Russell & Elaine Wood Family, Commissioner Cookie Pope Recognized
Smithfield – It is tradition for the Johnston County Farm-City Week Committee to host a banquet each year to celebrate agriculture and agribusiness in Johnston County. Agriculture and the greater agribusiness industry are part of a tremendous partnership that accounts for roughly 10% of the Johnston County economy and 10% of county employment. Agriculture generates over $250 million each year at the farm level.
This year’s banquet was held on November 19th at the Johnston County Agricultural Center Auditorium. Mrs. Lynda Loveland, North Carolina Farm Bureau Public Policy Director, was the banquet speaker. Brandon Parker, Bryant Spivey, and Dan Wells provided entertainment by singing the song, “Thank You Lord for Your Blessings.”
All Smithfield-area financial institutions and several local agribusinesses sponsored the event, including: AgCarolina Farm Credit, Agri Supply, B&S Enterprises, BB&T, Carolina Eastern – Benson, Central Marketing, Coastal AgroBusiness, CW Flowers Store, Farm Bureau Insurance – Smithfield Office, First Citizens Bank & Trust, Hilltop Farm Supply, Johnston County Farm Bureau Federation, Johnston County Farm Bureau Women’s Committee, KS Bank, Medlin & Dorman, Inc., Nutrien Ag Solutions, Quality Equipment, Regions Bank, Southern Bank, Swift Creek Nursery, United Community Bank, and WTSB Radio.
Also included in Farm-City Week celebrations is the Hungry to Help food drive benefiting Backpack Buddies. Sponsored by Johnston County 4-H and Johnston County FFA Chapters, the winning 4-H club and FFA chapter that collected the most food by weight received a $100 prize. The winning groups were Animal Adventurers 4-H Club and South Johnston High School FFA. Food was also collected the night of the banquet, with all donated items going to the Backpack Buddies programs at West Smithfield Elementary and Selma Middle School. The total amount of food collected this year for the Hungry to Help food drive was 1,932 pounds.
Every year the Johnston County Farm-City Week committee recognizes families or individuals from the county that have made significant contributions to the local agricultural economy through either agribusiness or farming. This year the committee recognized Russell and Elaine Wood Family of the McGee’s Crossroads community and Commissioner Cookie Pope of the Cleveland community.
Russell & Elaine Wood Family
Clyde and Alice Honeycutt grew tobacco and produce on their farm in the McGee’s Crossroads community, where their daughter Elaine, was involved in 4-H as a youth. She met her future husband, Russell Wood, when his family moved to Johnston County in 1960. The two attended Cleveland School together as well as Providence Presbyterian Church, where Russell’s stepfather was the pastor. While in school, Russell raised a steer as part of a FFA project that would spark a lifelong passion and career. Following Russell and Elaine’s marriage, they purchased 3 Duroc boars that they entered in the NC State Fair. Those boars placed 1st, 3rd, and 5th, and Russell and Elaine got hooked on showing. At the height of their purebred swine operation, Russell and Elaine had as many as 40-50 purebred sows. Russell and Elaine’s sons, Jeff and Robbie, showed throughout their youth as well.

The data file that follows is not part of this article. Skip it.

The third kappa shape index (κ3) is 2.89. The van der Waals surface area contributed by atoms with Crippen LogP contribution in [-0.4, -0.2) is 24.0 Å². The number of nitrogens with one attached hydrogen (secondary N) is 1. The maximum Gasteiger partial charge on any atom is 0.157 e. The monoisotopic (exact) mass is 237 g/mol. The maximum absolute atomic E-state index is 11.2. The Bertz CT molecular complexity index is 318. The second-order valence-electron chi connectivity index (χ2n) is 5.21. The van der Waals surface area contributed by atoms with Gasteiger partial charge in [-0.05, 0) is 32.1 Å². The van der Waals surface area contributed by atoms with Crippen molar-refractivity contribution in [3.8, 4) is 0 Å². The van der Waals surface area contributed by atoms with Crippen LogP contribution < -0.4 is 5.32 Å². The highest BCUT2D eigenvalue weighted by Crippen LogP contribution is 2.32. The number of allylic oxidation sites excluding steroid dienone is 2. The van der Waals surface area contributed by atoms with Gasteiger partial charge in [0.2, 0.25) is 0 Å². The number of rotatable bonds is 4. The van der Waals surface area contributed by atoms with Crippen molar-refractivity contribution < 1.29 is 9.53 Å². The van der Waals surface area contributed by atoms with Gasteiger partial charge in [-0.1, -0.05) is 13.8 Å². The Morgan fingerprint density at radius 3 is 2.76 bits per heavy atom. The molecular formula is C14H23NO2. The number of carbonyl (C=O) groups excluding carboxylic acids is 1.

When Hurricane Andrew hit Florida in 1992, Russell had to temporarily relocate to assist with recovery as part of his position with Southern Bell. Around the same time, changes were occurring in the swine industry, so Russell and Elaine decided to sell their hogs. However, the Wood family didn’t stay out of the hog business for very long. Both Jeff and Robbie had been working with other contract hog operations and were ready to start their own. In 1996 they purchased a farm in Bladen County to enter in the commercial hog industry. Currently, that operation, called Cedar Bay Farm, is a 3,400-sow farm on contract with Murphy Brown. They later opened a 1,600-sow farm in Cumberland County called Riverview that is on contract with TDM. Robbie and Jeff both initially lived on the farms, but they now have around 20 employees who handle many of the daily tasks. The family credits the ability to run multiple operations to dependable employees, many of whom have been working with the Woods since they first purchased the farms.
Once Russell and Elaine decided to build a home on their farm, Russell got two calves from a friend. Although those calves were like pets, they eventually grew horns that would hurt when they would rub into Russell’s side, so he traded them for a Black Angus cow that had a calf a few months later. Over the years Russell would add a few more cows until there were around 15 on the farm. Following retirement from the phone company in 1998, the family decided to become breeders of a registered Angus herd, which became part of Cedar Bay Farm.
In 2009, the Woods invested in a set of Angus cows from Schaff Angus Valley in North Dakota. They re-named and re-branded the business as Wood Angus Farm. Since 2012, Wood Angus has hosted an annual production sale of their herd, which is not only a community event, but attracts buyers from multiple states. Today, Wood Angus Farm is a leading seed stock producer in the southeastern United States.